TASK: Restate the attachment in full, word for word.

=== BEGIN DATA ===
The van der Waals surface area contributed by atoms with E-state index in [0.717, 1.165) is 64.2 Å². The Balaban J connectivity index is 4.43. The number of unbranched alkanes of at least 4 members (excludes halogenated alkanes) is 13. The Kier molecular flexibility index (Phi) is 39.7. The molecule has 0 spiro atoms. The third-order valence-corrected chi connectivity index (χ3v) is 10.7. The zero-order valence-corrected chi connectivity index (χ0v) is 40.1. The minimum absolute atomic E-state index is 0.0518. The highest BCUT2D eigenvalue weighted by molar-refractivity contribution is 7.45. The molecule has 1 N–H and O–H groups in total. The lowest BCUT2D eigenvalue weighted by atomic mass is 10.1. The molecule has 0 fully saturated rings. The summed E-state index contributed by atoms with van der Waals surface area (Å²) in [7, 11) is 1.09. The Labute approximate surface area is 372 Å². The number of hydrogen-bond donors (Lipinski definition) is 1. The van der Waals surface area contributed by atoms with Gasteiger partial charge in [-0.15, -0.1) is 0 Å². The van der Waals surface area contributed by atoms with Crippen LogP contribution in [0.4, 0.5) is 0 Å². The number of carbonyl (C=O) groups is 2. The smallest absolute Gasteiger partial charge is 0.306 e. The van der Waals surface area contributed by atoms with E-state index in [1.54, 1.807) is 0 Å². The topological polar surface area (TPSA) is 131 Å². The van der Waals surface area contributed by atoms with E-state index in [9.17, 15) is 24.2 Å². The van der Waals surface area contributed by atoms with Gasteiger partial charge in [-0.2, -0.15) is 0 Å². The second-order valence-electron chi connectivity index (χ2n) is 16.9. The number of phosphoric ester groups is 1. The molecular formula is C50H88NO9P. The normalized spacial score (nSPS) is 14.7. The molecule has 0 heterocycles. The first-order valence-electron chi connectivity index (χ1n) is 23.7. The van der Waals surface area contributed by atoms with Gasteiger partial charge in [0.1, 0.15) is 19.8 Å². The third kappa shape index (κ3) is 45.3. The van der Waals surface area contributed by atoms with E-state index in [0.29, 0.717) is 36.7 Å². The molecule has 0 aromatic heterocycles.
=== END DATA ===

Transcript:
The van der Waals surface area contributed by atoms with E-state index in [0.717, 1.165) is 64.2 Å². The Balaban J connectivity index is 4.43. The number of unbranched alkanes of at least 4 members (excludes halogenated alkanes) is 13. The Kier molecular flexibility index (Phi) is 39.7. The molecule has 0 spiro atoms. The third-order valence-corrected chi connectivity index (χ3v) is 10.7. The zero-order valence-corrected chi connectivity index (χ0v) is 40.1. The minimum absolute atomic E-state index is 0.0518. The highest BCUT2D eigenvalue weighted by molar-refractivity contribution is 7.45. The molecule has 1 N–H and O–H groups in total. The lowest BCUT2D eigenvalue weighted by atomic mass is 10.1. The molecule has 0 fully saturated rings. The summed E-state index contributed by atoms with van der Waals surface area (Å²) in [7, 11) is 1.09. The Labute approximate surface area is 372 Å². The number of hydrogen-bond donors (Lipinski definition) is 1. The van der Waals surface area contributed by atoms with Gasteiger partial charge in [-0.15, -0.1) is 0 Å². The van der Waals surface area contributed by atoms with Crippen LogP contribution in [0.4, 0.5) is 0 Å². The number of carbonyl (C=O) groups is 2. The smallest absolute Gasteiger partial charge is 0.306 e. The van der Waals surface area contributed by atoms with E-state index in [1.54, 1.807) is 0 Å². The topological polar surface area (TPSA) is 131 Å². The van der Waals surface area contributed by atoms with E-state index in [9.17, 15) is 24.2 Å². The van der Waals surface area contributed by atoms with Gasteiger partial charge in [-0.2, -0.15) is 0 Å². The second-order valence-electron chi connectivity index (χ2n) is 16.9. The number of phosphoric ester groups is 1. The molecular formula is C50H88NO9P. The normalized spacial score (nSPS) is 14.7. The molecule has 0 heterocycles. The first-order valence-electron chi connectivity index (χ1n) is 23.7. The van der Waals surface area contributed by atoms with Gasteiger partial charge in [0.1, 0.15) is 19.8 Å². The third kappa shape index (κ3) is 45.3. The van der Waals surface area contributed by atoms with E-state index in [0.29, 0.717) is 36.7 Å². The molecule has 0 aromatic heterocycles.